Drying maize to a moisture content level appropriate for safe storage is a challenge for small-scale farmers in Kenya, exacerbating the risk of aflatoxin contamination in home-produced maize. IFPRI has enrolled 665 maize farming households across 30 villages in Meru and Tharaka-Nithi counties in a study to evaluate the demand for, and impact of, post-harvest technologies to reduce aflatoxin contamination.
In 2014, we identified and tested a number of promising technologies. In July 2014, we piloted a mobile grain drier in eastern Uganda capable of drying 1 metric ton of maize. Since the first pilot, the drier has undergone several modifications and improvements related to the uniformity of drying and a second pilot is planned for December 2014. We also tested a solar wind tunnel drier, and designed and tested a wooden tarp frame to improve current sun-drying practices by making it easier for farmers to keep their grain off the ground and safe from rain. Finally, our partners at ACDI-VOCA and Catapult Design designed a flatbed drier which dries maize using heat generated by burning biomass. Capable of drying 500 kg of maize in 5 hours, we believe this to be an ideal drying solution for farmers in our study areas.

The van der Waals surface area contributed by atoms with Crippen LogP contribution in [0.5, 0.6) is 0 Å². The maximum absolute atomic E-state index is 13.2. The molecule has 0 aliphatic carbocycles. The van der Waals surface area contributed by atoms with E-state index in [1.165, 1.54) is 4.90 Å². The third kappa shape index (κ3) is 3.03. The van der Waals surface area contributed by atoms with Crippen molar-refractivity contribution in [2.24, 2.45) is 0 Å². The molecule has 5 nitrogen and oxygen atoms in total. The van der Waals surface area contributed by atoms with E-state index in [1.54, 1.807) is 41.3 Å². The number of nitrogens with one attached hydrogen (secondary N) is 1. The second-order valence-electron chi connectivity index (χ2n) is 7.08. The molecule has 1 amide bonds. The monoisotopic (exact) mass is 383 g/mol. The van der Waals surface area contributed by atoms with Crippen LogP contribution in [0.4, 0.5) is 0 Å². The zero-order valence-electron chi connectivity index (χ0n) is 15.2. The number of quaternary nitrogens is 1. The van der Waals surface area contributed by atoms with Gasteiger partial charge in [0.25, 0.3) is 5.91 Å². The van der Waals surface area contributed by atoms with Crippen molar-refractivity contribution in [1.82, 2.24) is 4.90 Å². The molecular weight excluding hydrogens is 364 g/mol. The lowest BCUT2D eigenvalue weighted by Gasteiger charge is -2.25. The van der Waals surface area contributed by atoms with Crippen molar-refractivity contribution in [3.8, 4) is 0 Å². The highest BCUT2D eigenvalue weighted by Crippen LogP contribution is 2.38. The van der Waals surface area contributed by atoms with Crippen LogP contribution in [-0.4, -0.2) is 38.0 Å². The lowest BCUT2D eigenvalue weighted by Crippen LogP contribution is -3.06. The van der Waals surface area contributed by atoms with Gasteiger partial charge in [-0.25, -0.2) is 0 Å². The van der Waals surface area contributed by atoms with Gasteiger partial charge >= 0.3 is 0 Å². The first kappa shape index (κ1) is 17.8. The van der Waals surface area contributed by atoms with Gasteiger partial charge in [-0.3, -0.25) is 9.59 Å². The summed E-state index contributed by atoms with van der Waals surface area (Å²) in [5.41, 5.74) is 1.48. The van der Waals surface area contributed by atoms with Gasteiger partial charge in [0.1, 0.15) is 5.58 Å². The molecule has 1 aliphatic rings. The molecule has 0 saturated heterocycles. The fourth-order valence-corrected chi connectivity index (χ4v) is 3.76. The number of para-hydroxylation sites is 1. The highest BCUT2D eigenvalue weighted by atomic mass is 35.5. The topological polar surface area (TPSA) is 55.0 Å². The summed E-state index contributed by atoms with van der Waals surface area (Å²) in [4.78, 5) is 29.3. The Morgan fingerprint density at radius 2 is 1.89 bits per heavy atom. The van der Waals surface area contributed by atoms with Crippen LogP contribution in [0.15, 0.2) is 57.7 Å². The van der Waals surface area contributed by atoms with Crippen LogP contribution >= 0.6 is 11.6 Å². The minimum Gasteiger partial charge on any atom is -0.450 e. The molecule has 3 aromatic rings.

Prior to the February harvest in 2015, we will assess farmers’ willingness to pay for use of the selected drying technology. A random subsample will also be offered a price premium for one bag of maize if it tests below the regulated aflatoxin level. Through this study, we will assess the effect of a food safety premium on post-harvest practices as well as on the quality and quantity of maize farmers choose to sell versus retain for household consumption.
Written by Lulu Tian and Vivian Hoffmann, IFPRI